For a while, Lady Miyara's lessons contained less language and more culture, explaining that the westerners would be expect to bathe frequently, remove their shoes when entering dwellings, and taught us how to eat in the Nipponese way.  She also went over the currency and the basic rules of station and class.  That pretty much boiled down to: only samurais are allowed to carry a weapon; if someone's carrying a weapon, get out of their way; if you class as a samurai, act as if you have honor and dignity and the right to carry it.  I only hoped that on top of the incident preceding it, that the lesson would strike home with the commoner western humans.

    Eventually we arrived off the shores of Nippon, which is where I left off the last story.  We docked at Shira Miyara (Castle Miyara), Lady Miyara's ancestral home.  Of course the humans all had difficulty shaking off their sea legs, but Phoebe and I had not the slightest trouble.  I had my natural elf balance, and she had her spirits to keep her steady.
    We docked in early afternoon.  Lady Miyara disembarked with Phoebe and myself, Peter, Sun, Tony, Grieg, and all the samurai.  The progress of the lady and her entourage quickly became a parade, and it was obvious that I had been correct about her high status in her homeland.

    It was a short walk from the pier to the castle.  The castle itself was a haphazard arrangement of courtyards and buildings.  Perhaps it was deliberately confusing, perhaps it was a matter of bad design.  It certainly didn't look like any place I've seen before.  That was a good thing, after all that's why I came here, to see new things.
    Once we were inside the castle, the samurai went their own way, having completed their mission.  Lady Miyara was welcomed home by her familiar servants, who discreetly asked about boarding arrangements for her retinue.  She said she had three samurai, two priests, and a personal servant.  Everyone would get a private room, in keeping with their station.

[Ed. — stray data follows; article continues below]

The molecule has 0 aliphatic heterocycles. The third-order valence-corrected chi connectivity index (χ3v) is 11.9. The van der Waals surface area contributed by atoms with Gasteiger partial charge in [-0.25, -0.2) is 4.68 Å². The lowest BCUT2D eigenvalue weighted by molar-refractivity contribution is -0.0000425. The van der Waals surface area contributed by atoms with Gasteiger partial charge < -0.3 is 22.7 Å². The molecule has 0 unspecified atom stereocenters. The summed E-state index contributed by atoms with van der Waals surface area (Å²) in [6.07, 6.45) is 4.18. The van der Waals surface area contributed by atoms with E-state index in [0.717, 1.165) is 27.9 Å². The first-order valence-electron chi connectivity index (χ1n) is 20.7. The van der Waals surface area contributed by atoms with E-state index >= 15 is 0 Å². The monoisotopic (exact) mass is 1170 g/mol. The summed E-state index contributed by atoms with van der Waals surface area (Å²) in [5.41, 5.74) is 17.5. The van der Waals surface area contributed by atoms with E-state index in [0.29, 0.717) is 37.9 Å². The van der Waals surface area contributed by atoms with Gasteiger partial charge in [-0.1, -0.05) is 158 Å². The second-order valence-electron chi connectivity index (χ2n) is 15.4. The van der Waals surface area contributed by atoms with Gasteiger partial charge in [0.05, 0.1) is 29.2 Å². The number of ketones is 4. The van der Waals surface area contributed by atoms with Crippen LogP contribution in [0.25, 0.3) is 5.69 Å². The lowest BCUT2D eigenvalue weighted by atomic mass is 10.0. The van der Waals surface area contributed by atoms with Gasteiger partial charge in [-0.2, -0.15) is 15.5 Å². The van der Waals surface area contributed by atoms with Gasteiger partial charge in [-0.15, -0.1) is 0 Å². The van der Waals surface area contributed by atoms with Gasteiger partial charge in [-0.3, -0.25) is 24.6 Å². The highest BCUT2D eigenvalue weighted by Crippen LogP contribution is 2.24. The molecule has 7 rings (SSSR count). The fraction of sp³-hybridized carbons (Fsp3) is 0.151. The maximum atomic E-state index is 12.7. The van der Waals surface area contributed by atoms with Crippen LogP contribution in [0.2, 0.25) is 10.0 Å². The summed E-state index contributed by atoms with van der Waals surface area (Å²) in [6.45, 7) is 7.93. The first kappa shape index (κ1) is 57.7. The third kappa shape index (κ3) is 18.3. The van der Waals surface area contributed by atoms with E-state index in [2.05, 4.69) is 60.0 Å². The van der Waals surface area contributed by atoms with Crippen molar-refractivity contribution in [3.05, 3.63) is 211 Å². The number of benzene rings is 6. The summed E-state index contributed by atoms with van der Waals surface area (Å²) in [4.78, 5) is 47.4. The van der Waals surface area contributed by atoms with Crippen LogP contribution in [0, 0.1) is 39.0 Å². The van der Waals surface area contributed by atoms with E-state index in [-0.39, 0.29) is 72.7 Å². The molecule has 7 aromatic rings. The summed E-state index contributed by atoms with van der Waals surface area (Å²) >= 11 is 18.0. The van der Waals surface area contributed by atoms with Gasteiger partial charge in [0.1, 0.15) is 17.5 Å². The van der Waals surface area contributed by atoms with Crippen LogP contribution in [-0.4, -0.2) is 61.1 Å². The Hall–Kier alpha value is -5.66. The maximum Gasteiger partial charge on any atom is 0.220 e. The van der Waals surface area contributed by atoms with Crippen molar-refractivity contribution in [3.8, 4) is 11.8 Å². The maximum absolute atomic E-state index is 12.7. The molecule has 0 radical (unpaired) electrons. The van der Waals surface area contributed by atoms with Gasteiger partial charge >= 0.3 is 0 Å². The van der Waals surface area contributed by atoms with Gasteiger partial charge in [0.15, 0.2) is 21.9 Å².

In each of our private rooms was our own private servant.  Clothing was prepared, baths ready, and the servant was there to help us with everything.  Kimonos were the order of the day for all, and while I couldn't wait to see Phoebe in one, I had more than a few reservations about wearing one myself.  Change the language, change the clothing style, and one high society looks much like any other.

    Of course, dinner that evening was with the Lord of the castle, "the" Miyara, Miyara-san, Lord Miyara, whatever.  In his presence, if there was any ambiguity, we were to refer to our Lady Miyara as Miyara Miwa, his daughter.  Looked like we'd been hanging out with a Nipponese princess.
    As expected, it was an elegant affair.  I'll go through Lady Miwa's introductions to her father, as it's kind of interesting if you put them in context.  She introduced them in rough order of making her acquaintance.

    Peter Popoff was who she'd known the longest, she said.  He was a skilled doctor, and performed miracles on behalf of the goddess he followed, blessed by that goddess.
    Phoebe was likewise a healer and also a servant of the gods, following many rather than one.  Lady Miwa didn't add what I was thinking, that Phoebe did indeed look fantastic in a kimono, feathers still braided in her hair, and still jingling with bracelets and jewelry.